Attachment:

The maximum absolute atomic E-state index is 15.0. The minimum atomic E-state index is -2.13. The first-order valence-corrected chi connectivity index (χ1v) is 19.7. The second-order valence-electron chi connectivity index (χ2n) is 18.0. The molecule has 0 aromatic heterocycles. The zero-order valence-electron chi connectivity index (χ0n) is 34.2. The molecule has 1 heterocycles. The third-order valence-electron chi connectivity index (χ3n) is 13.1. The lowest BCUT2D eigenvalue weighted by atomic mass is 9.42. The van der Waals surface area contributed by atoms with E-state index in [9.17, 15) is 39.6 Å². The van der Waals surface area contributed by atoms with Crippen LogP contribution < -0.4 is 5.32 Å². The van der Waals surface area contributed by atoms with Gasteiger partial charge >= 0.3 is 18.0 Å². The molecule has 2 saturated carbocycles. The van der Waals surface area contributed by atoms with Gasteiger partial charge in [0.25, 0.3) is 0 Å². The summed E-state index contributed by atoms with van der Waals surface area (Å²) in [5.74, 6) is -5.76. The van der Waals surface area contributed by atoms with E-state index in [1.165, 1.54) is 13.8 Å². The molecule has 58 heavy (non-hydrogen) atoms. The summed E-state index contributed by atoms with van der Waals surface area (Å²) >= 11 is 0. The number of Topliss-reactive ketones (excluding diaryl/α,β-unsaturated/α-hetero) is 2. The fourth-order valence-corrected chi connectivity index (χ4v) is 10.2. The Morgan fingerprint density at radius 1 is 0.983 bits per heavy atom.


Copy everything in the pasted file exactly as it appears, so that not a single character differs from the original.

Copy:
The maximum absolute atomic E-state index is 15.0. The minimum atomic E-state index is -2.13. The first-order valence-corrected chi connectivity index (χ1v) is 19.7. The second-order valence-electron chi connectivity index (χ2n) is 18.0. The molecule has 0 aromatic heterocycles. The zero-order valence-electron chi connectivity index (χ0n) is 34.2. The molecule has 1 heterocycles. The third-order valence-electron chi connectivity index (χ3n) is 13.1. The lowest BCUT2D eigenvalue weighted by atomic mass is 9.42. The van der Waals surface area contributed by atoms with E-state index in [9.17, 15) is 39.6 Å². The van der Waals surface area contributed by atoms with Crippen LogP contribution < -0.4 is 5.32 Å². The van der Waals surface area contributed by atoms with Gasteiger partial charge >= 0.3 is 18.0 Å². The molecule has 2 saturated carbocycles. The van der Waals surface area contributed by atoms with Gasteiger partial charge in [0.25, 0.3) is 0 Å². The summed E-state index contributed by atoms with van der Waals surface area (Å²) in [5.74, 6) is -5.76. The van der Waals surface area contributed by atoms with E-state index in [1.165, 1.54) is 13.8 Å². The molecule has 58 heavy (non-hydrogen) atoms. The summed E-state index contributed by atoms with van der Waals surface area (Å²) >= 11 is 0. The number of Topliss-reactive ketones (excluding diaryl/α,β-unsaturated/α-hetero) is 2. The fourth-order valence-corrected chi connectivity index (χ4v) is 10.2. The Morgan fingerprint density at radius 1 is 0.983 bits per heavy atom.